logo

Tag

Transit

This Conservative City Built a $132 Million Park Using One Weird Trick

The Atlantic’s CityLab Ι Oct. 11, 2019 In the early 1990s, a crisis of confidence—and urbanism—gripped Oklahoma City. Oklahoma’s capital wanted a bustling, active city center that would attract and retain large corporations and the people who would staff them. But the city had mostly been a luckless suitor. Foreshadowing the Amazon HQ2 cage match, in 1991, after a 21-month bidding war, United Airlines rejected
Read More

To Fix Its Aging Infrastructure, the US Could Learn a Thing or Two From Chicago

Autodesk’s Redshift Ι May 16, 2019  In its latest report card, released in 2017, the American Society of Civil Engineers (ASCE) gave US infrastructure a D+. Two years on, this rating still stands—and in the seven times the association has assessed the nation’s infrastructure since the 1980s, scores have steadily declined. By infrastructure type, the best score (for rail systems) is a B. The worst, for public tr
Read More

Meet the 61,000 Transit Nerds of Facebook’s ‘New Urbanist Memes for Transit-Oriented Teens’

Chicago Magazine Ι March 29, 2018  When a member of the Facebook group “New Urbanist Memes for Transit-Oriented Teens” (NUMTOT), posted an article about Paris officials considering making the city’s buses and trains free, people were excited. One commenter:  “Yo, I deadass just got a little horny.”  But what followed further down the comment thread was a grad-school level discussion of induced demand, behavioral econ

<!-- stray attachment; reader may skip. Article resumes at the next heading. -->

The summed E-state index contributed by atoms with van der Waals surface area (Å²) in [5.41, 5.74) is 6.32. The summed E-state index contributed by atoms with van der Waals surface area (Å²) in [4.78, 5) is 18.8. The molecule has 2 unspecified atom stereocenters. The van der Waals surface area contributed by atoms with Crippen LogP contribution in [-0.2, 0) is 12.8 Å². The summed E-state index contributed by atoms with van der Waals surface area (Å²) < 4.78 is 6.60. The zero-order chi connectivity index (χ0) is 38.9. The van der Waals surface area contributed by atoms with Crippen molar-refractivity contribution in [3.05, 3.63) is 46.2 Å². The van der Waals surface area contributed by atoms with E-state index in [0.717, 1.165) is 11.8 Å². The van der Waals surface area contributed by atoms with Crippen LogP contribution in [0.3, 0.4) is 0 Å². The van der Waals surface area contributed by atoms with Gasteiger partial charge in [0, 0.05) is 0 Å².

Read More

Carol Ross Barney is Chicago’s New Daniel Burnham

Metropolis Magazine Ι January 2018 As a lifelong Chicagoan, Carol Ross Barney has seen the Chicago River transition from an effluent-filled cargo highway to a vibrant recreational spot, one where her grandsons go fishing. “They can throw their line in and pull out two- to three-inch fish immediately,” she says. It has even become a habitat for otters. As for people, the river has become an alternative commuting path:
Read More

Underneath, Overlooked

Landscape Architecture Magazine Ι February 2017 In 2002, the Design Trust for Public Space published Reclaiming the High Line, a critical voice of support that helped jump-start the growing momentum to preserve that rusting hulk of a rail bed in Lower Manhattan. Now a city- and pedestrian-scaled outdoor art walk and landscape, the High Line is likely the most influential urban infrastructure renovation of the past 30
Read More